It took twelve men walking with Jesus for three whole years before they were released into the world, and even then, they occasionally got it wrong. How on earth do we think that we can learn it in a week, without the actual presence of Jesus teaching us, Himself?? Especially when walking with Christ on a daily basis is not even mentioned as the most important piece of the “puzzle.”
There’s a verse up there from Isaiah 48. It’s the last verse of the chapter.
“There is no peace,” says the LORD, “for the wicked.”
(Isaiah 48:22 NRSV)
What on earth, you are probably asking, does this have to do with sharing the good news?
Maybe nothing. But I think peace has everything to do with it. Who are the wicked? Remember? According to that verse in Psalm 119, at the very top, it is those who forsake the law of the Lord.
They do not know peace. They cannot know peace.
There is a lot of “unpeace” in today’s “church.” There are myriads of alleged followers of Christ who don’t seem to have much peace in their lives. And I’ll confess that there are days when I don’t feel much peace. The last week has been a real struggle for me. There have been multiple days when I really struggled to come up with five things for which I am grateful.
When we forsake God’s law, when we fail to love Him with our entire being (all our heart, all our soul, all our mind, and all our strength), and when we fail to love our neighbor as ourselves, we will not have peace. And this truth is wildly visible in the world around us, today.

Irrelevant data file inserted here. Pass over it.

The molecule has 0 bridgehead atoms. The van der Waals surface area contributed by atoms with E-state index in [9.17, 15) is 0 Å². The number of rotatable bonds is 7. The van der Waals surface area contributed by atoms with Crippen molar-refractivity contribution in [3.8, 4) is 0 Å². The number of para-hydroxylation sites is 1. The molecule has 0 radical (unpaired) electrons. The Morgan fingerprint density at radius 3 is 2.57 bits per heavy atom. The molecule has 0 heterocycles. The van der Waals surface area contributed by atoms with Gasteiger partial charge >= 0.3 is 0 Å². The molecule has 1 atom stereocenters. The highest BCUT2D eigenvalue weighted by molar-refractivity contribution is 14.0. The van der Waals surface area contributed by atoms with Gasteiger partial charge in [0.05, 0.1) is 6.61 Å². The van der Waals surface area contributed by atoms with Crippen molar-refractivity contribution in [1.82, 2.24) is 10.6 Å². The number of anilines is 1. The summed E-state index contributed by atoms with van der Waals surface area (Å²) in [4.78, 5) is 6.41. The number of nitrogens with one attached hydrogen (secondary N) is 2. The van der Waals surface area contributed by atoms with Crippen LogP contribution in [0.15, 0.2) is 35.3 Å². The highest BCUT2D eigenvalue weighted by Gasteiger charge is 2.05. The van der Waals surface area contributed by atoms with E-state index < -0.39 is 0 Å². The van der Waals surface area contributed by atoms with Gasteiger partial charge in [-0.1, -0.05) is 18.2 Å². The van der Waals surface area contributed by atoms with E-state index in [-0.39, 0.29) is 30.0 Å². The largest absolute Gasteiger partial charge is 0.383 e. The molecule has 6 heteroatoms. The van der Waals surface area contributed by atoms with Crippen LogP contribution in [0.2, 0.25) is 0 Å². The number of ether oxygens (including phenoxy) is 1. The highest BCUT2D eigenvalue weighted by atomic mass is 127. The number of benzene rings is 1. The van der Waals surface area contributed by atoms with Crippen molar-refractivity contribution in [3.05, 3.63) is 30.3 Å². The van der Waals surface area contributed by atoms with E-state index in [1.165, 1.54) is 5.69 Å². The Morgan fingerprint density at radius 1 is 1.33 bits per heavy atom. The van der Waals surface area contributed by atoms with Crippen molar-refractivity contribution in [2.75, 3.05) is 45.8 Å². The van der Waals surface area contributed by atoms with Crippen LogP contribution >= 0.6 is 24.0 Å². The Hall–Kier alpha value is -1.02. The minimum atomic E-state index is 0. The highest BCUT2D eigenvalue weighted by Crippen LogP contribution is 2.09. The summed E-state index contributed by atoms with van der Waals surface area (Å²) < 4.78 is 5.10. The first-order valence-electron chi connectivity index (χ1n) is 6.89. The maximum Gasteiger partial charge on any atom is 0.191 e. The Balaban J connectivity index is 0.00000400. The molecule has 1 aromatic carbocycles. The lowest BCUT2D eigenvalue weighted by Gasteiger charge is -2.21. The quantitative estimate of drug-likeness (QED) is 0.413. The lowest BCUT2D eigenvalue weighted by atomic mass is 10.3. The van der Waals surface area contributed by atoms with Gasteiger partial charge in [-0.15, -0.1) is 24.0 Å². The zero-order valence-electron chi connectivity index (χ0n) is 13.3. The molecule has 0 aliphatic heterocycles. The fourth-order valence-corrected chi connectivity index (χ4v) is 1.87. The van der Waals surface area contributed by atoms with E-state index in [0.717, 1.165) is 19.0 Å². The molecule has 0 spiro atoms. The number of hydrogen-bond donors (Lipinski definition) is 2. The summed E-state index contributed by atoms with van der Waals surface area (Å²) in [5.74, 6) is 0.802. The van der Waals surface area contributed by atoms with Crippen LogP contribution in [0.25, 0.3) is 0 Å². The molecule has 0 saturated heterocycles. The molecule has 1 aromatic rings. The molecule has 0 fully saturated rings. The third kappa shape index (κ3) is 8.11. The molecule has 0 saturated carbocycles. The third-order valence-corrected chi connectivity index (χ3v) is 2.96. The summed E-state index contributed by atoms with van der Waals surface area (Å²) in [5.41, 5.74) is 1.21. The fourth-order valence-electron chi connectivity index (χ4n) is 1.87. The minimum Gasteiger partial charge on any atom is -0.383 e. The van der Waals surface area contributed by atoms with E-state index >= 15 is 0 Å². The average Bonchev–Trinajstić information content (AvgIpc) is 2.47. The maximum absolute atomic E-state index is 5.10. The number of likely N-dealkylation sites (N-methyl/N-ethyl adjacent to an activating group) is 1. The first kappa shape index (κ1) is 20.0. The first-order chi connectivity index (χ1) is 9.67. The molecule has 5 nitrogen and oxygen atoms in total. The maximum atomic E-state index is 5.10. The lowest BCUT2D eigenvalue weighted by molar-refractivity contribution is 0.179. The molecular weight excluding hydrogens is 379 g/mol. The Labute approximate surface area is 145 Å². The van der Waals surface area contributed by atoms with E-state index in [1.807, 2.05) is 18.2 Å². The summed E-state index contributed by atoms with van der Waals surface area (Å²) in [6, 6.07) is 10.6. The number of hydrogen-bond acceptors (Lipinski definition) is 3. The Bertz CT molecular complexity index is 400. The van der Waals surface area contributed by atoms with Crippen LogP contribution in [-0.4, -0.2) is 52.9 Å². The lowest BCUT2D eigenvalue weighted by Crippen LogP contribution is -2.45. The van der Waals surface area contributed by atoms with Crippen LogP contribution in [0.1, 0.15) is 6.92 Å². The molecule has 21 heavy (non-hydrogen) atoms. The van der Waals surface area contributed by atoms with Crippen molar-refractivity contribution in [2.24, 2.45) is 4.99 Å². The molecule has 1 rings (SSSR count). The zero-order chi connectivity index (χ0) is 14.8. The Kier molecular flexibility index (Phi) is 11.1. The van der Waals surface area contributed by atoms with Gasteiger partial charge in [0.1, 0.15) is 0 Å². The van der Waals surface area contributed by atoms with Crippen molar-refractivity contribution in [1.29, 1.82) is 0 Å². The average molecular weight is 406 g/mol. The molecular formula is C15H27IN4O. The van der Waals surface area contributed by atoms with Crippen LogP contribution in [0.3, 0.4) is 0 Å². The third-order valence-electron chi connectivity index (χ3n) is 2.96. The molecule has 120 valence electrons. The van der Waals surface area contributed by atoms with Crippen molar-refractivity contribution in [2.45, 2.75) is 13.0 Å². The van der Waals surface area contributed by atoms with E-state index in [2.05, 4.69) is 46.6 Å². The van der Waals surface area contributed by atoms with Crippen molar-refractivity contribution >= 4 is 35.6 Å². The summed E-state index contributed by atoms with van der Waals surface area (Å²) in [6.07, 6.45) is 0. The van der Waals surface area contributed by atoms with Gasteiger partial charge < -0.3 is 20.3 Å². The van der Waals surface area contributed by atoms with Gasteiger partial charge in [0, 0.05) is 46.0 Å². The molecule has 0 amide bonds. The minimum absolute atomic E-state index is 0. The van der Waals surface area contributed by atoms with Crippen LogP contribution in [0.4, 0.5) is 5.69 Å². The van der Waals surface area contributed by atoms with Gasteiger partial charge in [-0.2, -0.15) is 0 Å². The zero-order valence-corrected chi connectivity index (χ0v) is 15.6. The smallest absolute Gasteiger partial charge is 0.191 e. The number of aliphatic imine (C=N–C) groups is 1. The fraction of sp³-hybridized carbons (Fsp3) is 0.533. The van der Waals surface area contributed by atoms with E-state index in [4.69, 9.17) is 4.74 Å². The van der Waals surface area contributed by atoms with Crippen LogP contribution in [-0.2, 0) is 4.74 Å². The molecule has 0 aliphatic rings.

And if we don’t have peace, there is no way whatsoever that we will be able to effectively share the good news that God’s kingdom is at hand. We can say the words, sure. But it will have no effect, because, truthfully, who would want any part of a “kingdom” that didn’t produce peace?
Now. Back to that business of imitating. Paul said, in 1 Corinthians 11:1, “Be imitators of me, as I am of Christ.” On the surface, that may sound arrogant, and I will admit that Paul does come across as arrogant, sometimes. But look more deeply. Paul is trying to imitate Christ, so that he will be imitable. He only wants people to imitate him if he is imitating Christ.
And that should be our goal. We should all be attempting to imitate Christ to the point that others would be safe imitating us. I don’t want anyone imitating me if I am not successfully walking with Christ in that deep, intimate relationship, similar to what His disciples must have had, being right there with Him for three years.
If we can successfully imitate Christ, we will be following His commands, which sum up the entirety of the Law and Prophets, and we will have peace. Then we will be able to successfully share the Gospel with this desperately dying world.
Father, have mercy on us. It breaks my heart to see the lack of peace, in general, among those who claim to be following Jesus. Show us, Father, how to have that deep relationship, that walk with Christ, that His disciples had. By some miracle, help us to have as strong a relationship with Him as His disciples had, when He walked with them in person. I find myself envious, sometimes, of the lives of those twelve.
Help me to walk with Jesus in such a way that I am always at peace, and, consequently, be able to effectively show the good news that Your kingdom is at hand, has drawn near, and is available for any and all who desire to walk in it. But we must be, I must be walking in it, truly, before I can share that news. Otherwise, I am nothing more than a faker, a poser.
Help me to love You with all my heart, all my soul, all my mind, and all my strength; help me to love my neighbor as myself, and help me to love the community of Saints as Christ loves us.
Have mercy on us, O Lord.
Even so, come quickly, Lord Jesus!
Lord, have mercy on us. Christ, have mercy on us. Lord, have mercy on us. (Kyrie)
Grace and peace, friends.